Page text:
In a recent talk at a library in Longmont, Colorado, author James Whiteside recalled how a journey on his Harley Davidson to a family reunion in British Columbia gave him the idea for a different way to pen a history book. Whiteside, a retired University of Colorado history professor, recalled that getting out of a car and traveling by two wheels showed him culture and history that otherwise might have gone unrecorded if he had approached this project in the traditional way history books take shape—that is, through painstaking archival research.
Whiteside’s book Old Blue's Road: A Historian’s Motorcycle Journeys in the American West is a travelogue of his visits to historical locations, such as Wounded Knee, Santa Fe, Sand Creek, Dodge City, and more. In his travels, he also dives into cultures and relationships, such as the relationship between American Indians and mainstream American culture; our nation’s national parks; Japanese American internment during World War II; and Mormonism in Utah. Old Blue’s Road is the result of more than 15,000 miles logged across nine states and part of Canada from 2006 through 2009.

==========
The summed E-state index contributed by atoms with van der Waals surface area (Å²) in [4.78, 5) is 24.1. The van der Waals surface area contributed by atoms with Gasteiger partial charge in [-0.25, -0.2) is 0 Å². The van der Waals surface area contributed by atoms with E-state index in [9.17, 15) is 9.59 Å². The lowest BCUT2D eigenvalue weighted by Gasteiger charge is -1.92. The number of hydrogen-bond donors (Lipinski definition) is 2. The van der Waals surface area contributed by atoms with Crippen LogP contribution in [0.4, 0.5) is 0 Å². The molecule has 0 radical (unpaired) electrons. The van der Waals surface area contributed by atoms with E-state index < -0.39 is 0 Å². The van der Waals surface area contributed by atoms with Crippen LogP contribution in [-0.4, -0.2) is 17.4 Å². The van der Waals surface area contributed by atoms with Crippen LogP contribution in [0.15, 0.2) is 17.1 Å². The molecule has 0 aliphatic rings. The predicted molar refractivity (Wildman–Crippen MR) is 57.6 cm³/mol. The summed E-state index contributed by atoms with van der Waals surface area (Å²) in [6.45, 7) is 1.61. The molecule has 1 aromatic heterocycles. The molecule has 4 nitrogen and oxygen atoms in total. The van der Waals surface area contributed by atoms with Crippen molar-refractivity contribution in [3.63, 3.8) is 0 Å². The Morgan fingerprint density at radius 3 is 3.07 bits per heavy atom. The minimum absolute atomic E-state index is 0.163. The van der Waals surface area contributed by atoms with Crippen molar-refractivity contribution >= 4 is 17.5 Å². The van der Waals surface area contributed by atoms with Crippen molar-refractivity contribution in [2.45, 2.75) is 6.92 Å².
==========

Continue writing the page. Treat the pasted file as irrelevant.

By visiting historical sites, Whiteside learned much about the culture surrounding these events as well as how these sites are commemorated—formally and informally—today. For example, by visiting the Sand Creek Massacre site in Colorado, he saw how other visitors continue to leave blankets, moccasins, jewelry, and other gifts to the families who were slaughtered more than a century ago.
“Culture is composed of scores of different cultures,” he told Times-Call reporter Pam Mellskog. And Whiteside was encouraged to see acknowledgment of cultures other than the dominant American culture on his journey, for example, the Kindred Spirits statue (in Eads, Colorado), which features three women: one white, one Hispanic, and one Native American.
Whiteside has written two previous books on the West, was awarded the Colorado Historical Society's Leroy R. Hafen Award (1985) and the Colorado Endowment for the Humanities Publication Prize (1999), and was a finalist for the Colorado Book Award (2000).
To read the Times-Call article and see Whiteside on his Harley Davidson, see the article here. You can also listen to Whiteside talk about the book and this approach to history on Utah Public Radio’s Access Utah.